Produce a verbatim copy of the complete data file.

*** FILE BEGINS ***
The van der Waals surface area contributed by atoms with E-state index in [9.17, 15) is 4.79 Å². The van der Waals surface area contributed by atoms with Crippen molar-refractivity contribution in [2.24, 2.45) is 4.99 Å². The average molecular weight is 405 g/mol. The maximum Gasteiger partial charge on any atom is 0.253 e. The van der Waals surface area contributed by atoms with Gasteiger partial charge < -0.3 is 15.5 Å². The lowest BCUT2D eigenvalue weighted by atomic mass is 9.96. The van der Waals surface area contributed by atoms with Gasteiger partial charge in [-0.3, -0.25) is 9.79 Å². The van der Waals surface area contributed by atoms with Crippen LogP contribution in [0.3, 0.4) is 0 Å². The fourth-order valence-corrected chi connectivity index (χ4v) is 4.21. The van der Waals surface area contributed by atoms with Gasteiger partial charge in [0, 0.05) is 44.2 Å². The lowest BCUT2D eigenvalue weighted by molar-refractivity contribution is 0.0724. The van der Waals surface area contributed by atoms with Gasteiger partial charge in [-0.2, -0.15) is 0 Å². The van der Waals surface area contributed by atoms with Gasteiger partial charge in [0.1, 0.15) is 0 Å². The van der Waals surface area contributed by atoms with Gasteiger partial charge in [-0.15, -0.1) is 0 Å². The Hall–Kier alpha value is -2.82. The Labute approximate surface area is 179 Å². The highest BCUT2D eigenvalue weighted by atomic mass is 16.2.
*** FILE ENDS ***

The van der Waals surface area contributed by atoms with E-state index in [9.17, 15) is 4.79 Å². The van der Waals surface area contributed by atoms with Crippen molar-refractivity contribution in [2.24, 2.45) is 4.99 Å². The average molecular weight is 405 g/mol. The maximum Gasteiger partial charge on any atom is 0.253 e. The van der Waals surface area contributed by atoms with Gasteiger partial charge < -0.3 is 15.5 Å². The lowest BCUT2D eigenvalue weighted by atomic mass is 9.96. The van der Waals surface area contributed by atoms with Gasteiger partial charge in [-0.3, -0.25) is 9.79 Å². The van der Waals surface area contributed by atoms with Crippen LogP contribution in [0.3, 0.4) is 0 Å². The fourth-order valence-corrected chi connectivity index (χ4v) is 4.21. The van der Waals surface area contributed by atoms with Gasteiger partial charge in [0, 0.05) is 44.2 Å². The lowest BCUT2D eigenvalue weighted by molar-refractivity contribution is 0.0724. The van der Waals surface area contributed by atoms with Gasteiger partial charge in [-0.2, -0.15) is 0 Å². The van der Waals surface area contributed by atoms with Gasteiger partial charge in [0.1, 0.15) is 0 Å². The van der Waals surface area contributed by atoms with Gasteiger partial charge in [-0.15, -0.1) is 0 Å². The Hall–Kier alpha value is -2.82. The Labute approximate surface area is 179 Å². The highest BCUT2D eigenvalue weighted by atomic mass is 16.2.